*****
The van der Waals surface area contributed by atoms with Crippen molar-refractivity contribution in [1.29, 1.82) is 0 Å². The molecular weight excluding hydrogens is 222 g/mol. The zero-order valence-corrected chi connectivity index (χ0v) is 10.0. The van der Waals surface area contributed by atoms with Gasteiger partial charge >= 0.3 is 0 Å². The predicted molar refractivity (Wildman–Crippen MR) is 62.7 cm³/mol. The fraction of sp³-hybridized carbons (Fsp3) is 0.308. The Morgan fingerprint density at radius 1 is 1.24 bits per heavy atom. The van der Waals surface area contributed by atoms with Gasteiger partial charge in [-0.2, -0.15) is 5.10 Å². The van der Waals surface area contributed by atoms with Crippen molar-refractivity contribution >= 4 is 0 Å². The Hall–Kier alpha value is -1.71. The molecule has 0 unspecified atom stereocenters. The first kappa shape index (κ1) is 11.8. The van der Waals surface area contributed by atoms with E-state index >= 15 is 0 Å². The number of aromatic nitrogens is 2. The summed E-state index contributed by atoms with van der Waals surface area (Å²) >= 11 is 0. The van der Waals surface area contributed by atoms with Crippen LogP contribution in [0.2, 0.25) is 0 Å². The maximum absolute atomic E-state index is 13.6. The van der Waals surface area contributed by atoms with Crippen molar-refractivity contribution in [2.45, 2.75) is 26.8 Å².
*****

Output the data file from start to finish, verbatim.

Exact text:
The van der Waals surface area contributed by atoms with Crippen molar-refractivity contribution in [1.29, 1.82) is 0 Å². The molecular weight excluding hydrogens is 222 g/mol. The zero-order valence-corrected chi connectivity index (χ0v) is 10.0. The van der Waals surface area contributed by atoms with Gasteiger partial charge >= 0.3 is 0 Å². The predicted molar refractivity (Wildman–Crippen MR) is 62.7 cm³/mol. The fraction of sp³-hybridized carbons (Fsp3) is 0.308. The Morgan fingerprint density at radius 1 is 1.24 bits per heavy atom. The van der Waals surface area contributed by atoms with Gasteiger partial charge in [-0.2, -0.15) is 5.10 Å². The van der Waals surface area contributed by atoms with Crippen molar-refractivity contribution >= 4 is 0 Å². The Hall–Kier alpha value is -1.71. The molecule has 0 unspecified atom stereocenters. The first kappa shape index (κ1) is 11.8. The van der Waals surface area contributed by atoms with E-state index >= 15 is 0 Å². The number of aromatic nitrogens is 2. The summed E-state index contributed by atoms with van der Waals surface area (Å²) >= 11 is 0. The van der Waals surface area contributed by atoms with Crippen LogP contribution in [0.2, 0.25) is 0 Å². The maximum absolute atomic E-state index is 13.6. The van der Waals surface area contributed by atoms with Crippen molar-refractivity contribution in [2.45, 2.75) is 26.8 Å².